Tõnis Saarts: Year without substantial debates
The year 2020 could be described as lacking substantial debates. Future-oriented and meaningful public debate in terms of policy choices is becoming increasingly rare, which was especially evident this year, Tõnis Saarts finds in Vikerraadio's daily comment.
Looking back at the year in politics and public debates, two topics have stolen the limelight: the coronavirus and the marriage referendum. The latter has either directly or indirectly tied into discussions over rights of minorities (whether "the gays should run to/in Sweden") and immigration (foreign labor and the lost strawberry harvest).
With the exception of the coronavirus crisis, all major public debates have been dictated by the Conservative People's Party (EKRE). A notable achievement from a party that only holds a fifth of Riigikogu seats.
However, the communicative aptitude of EKRE or its leaders is not the topic this time. The question we are asking is just how substantial and future-proof said debates have been.
What I mean by substantial is the presence of argumentation and evidence-based claims, while when it comes to future-oriented, I mean the question: "What would become of Estonia in 10, 20, 30 years if certain decisions were left unmade?"
When it comes to Covid debates, there is no sense in searching for insight and a long horizon as reactions need to be rapid and decision-makers are taking things one week or day at a time. However, rights of minorities, the marriage referendum and immigration have become all but matters of faith. People stand on either side of the divide in what has become trench warfare, firing from all barrels simultaneously, with argumentation and vision hardly on anyone's mind.
And so, 2020 has shaped up to be a year lacking substantial debate. Even if we consider the pension reform the only meaningful item of contention, most of the debate happened in 2019.
The public has not been treated to a single comprehensive debate over where to invest mountains of loan money coming Estonia's way. What would be the sensible and insensible choices here? Especially in the context of the 21st century after Covid.
The key issue being whether these vitamin shots for the budget could help Estonia escape the middle income trap in the future. And if so then how?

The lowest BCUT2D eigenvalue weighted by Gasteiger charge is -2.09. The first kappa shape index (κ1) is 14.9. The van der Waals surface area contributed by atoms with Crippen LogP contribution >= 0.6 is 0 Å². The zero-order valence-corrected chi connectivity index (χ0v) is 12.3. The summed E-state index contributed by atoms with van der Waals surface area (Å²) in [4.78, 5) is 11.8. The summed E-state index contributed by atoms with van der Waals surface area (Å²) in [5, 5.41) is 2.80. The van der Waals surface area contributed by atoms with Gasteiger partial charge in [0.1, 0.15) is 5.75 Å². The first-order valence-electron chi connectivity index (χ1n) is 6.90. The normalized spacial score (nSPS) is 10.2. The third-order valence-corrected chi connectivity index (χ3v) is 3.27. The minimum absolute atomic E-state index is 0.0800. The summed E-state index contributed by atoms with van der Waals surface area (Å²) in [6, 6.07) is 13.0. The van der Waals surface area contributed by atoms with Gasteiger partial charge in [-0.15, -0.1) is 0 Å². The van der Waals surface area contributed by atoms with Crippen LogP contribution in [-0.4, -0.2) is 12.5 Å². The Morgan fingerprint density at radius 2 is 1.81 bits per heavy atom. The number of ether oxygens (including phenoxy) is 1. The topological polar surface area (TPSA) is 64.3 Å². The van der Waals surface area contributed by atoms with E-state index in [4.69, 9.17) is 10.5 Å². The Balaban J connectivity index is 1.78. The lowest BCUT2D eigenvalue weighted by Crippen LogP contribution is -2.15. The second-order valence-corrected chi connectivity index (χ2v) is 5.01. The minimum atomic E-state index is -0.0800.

The National Audit Office recently published a rather troubling report that clearly suggests that recent population trends and regional policy approach holding, Estonia could have serious problems ensuring availability of public services (education, medical care etc.) in all parts of the country in a decade's time.
The audit received almost no reaction from parliamentary parties – public debate did not follow. And yet, even the most entrenched national conservative should understand that this will affect life in Estonia to a far greater degree than the marriage referendum in the near future. Where are the solutions? Could it be a completely new regional policy or more extensive immigration?
Let us look if only at the green turn and environmental issues. Even though this area has also become a battleground for modern religious wars, that should not be cause enough to avoid forward-facing debate on the issue.
The question is not whether Estonia should go along with the green turn or not but rather how to end up on the winning side in the medium-to-long-term – an innovative country that has successfully adjusted to 21st century green economy and exports its know-how, skills and technology.
It is easy to blame the government for reluctance to hold substantial, forward-facing debate. While it's also true that the current coalition seems to sport a very complex dynamic indeed, with some of its members seemingly trying to pull Estonia, complete with its values and economy, back to the previous century.
And yet, the fading of meaningful debate reflects much broader tendencies in modern democracies.
Viable democracies have traditionally been based on a functional public sphere that is home to reasoned debate observed by both the rulers and the majority of citizens. Public opinion that grows from these debates serves as important input for the society's goals and policy shaping.
However, what to do if the recently united public sphere has shattered into a thousand pieces in the social media age – shards the reflections from which no longer hit each other but that are dim and turned inwards… What to do if instead of knowledge- and evidence-based debate we are treated to dogmatic roaring meant to drown out the other side and public vilification of dissenters?
Will it become the norm for the coming decade? What would that mean for Estonia's recently innovative and progressive image and its developmental outlook? How would it impact the quality and viability of democracy? These questions remain unanswered. But perhaps the answers are taking shape somewhere and we will see them next year.
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Editor: Marcus Turovski